Quadrupedal dinosaurs did not evolve fully pronated forearms: new evidence from the ulna
Therians (marsupials and placentals), archosaurs, and chameleons are remarkable in that they evolved postures and gaits with inturned forelimbs. However, recent studies have indirectly recognized that, unlike fully pronated therian and chameleon forearms, dinosaur forearms were mechanically constrained by semi-pronated (misaligned) joints. This has led to the hypothesis that quadrupedal dinosaurs mitigated this constraint via proximal migration of the radius, indirectly forming a more pronated, tubular manus distally. To test this hypothesis, a standardized pose was used to examine the forearm pronation of ornithischian dinosaurs that were obligatory quadrupeds and facultative bipeds. Results show that only restructuring of the distal, not the proximal radius, causes additional pronation of the pre-axial edge of the carpus, but also unexpectedly reveal that the ulna may help form a tubular manus by supinating the post-axial edge. Thus, relative to the plane of the elbow joint the wrist and finger joints remain wholly semi-pronated. These findings do not support the hypothesis that a tubular cross-section evolved in dinosaurs to pronate the manus further to allow the finger joints to participate in locomotion. Instead these results indicate that quadrupedal dinosaurs tended to abandon propulsive use of their wrist and finger joints by converting their carpus + metacarpus into a vertical stilt-like extension of the forearm. Prior studies have overlooked that this divergent path to parasagittal forelimb kinematics had its phylogenetic basis in the retention of the semi-pronated forearm joint alignment that is plesiomorphic to tetrapods. Thus, this test provides the first functional explanation for the convergent responses of quadrupedal archosaurs to their misaligned forearm joints, and provides a foundation for elucidating why the quadrupedal evolution of archosaur forelimbs diverged from those of therians and chameleons.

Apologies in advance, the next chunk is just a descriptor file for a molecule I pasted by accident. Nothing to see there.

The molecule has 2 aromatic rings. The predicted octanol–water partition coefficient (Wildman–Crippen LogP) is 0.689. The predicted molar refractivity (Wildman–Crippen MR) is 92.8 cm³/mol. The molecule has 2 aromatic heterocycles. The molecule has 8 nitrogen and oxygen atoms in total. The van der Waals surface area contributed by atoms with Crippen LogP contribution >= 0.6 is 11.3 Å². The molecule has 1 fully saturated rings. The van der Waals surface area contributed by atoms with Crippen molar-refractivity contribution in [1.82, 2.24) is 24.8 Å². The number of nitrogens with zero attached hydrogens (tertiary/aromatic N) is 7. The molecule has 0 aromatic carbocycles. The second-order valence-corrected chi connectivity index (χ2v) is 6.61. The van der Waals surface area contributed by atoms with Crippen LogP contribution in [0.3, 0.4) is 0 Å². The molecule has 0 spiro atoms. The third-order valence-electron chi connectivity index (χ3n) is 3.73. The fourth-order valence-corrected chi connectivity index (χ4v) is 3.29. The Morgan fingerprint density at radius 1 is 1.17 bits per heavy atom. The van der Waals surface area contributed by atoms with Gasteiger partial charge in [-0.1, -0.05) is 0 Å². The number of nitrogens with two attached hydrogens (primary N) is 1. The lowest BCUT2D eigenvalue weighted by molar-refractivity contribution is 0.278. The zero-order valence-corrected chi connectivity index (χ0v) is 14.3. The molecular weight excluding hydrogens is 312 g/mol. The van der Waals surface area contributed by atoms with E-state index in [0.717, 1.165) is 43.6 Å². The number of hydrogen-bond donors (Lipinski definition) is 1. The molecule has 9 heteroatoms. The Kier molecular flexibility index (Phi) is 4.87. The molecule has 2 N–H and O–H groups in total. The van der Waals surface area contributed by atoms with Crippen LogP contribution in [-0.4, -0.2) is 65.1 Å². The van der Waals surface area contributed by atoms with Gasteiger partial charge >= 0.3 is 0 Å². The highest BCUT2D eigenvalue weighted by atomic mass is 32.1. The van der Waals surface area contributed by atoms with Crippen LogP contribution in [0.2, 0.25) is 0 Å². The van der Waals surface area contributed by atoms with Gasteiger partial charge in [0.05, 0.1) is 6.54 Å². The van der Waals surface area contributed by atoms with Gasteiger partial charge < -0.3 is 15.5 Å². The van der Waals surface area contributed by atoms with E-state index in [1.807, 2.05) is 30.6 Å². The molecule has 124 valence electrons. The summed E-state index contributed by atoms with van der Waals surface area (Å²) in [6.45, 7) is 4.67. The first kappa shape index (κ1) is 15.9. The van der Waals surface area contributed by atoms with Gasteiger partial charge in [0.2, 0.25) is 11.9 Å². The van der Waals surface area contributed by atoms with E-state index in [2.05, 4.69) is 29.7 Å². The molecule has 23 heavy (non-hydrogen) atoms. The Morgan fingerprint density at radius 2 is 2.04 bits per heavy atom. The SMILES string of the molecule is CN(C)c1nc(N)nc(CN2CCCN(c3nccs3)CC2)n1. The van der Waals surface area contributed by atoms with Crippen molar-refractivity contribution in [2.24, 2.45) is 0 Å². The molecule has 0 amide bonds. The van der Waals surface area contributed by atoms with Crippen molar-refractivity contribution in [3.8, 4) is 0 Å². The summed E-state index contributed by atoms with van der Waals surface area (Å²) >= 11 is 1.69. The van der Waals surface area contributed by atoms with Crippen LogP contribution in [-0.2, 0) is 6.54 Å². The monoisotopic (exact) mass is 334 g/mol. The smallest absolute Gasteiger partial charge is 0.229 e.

Key words: Archosauria, Dinosauria, Theria, Chamaeleonidae, locomotion, posture, functional morphology, biomechanics.
Joel D. Hutson [firstname.lastname@example.org], Department of Biological Sciences, Northern Illinois University, 1425 West Lincoln Highway, DeKalb, Illinois, 60115-2825, USA; present address: Department of Biology, Elgin Community College, 1700 Spartan Drive, Elgin, Illinois, 60123-7193, USA.
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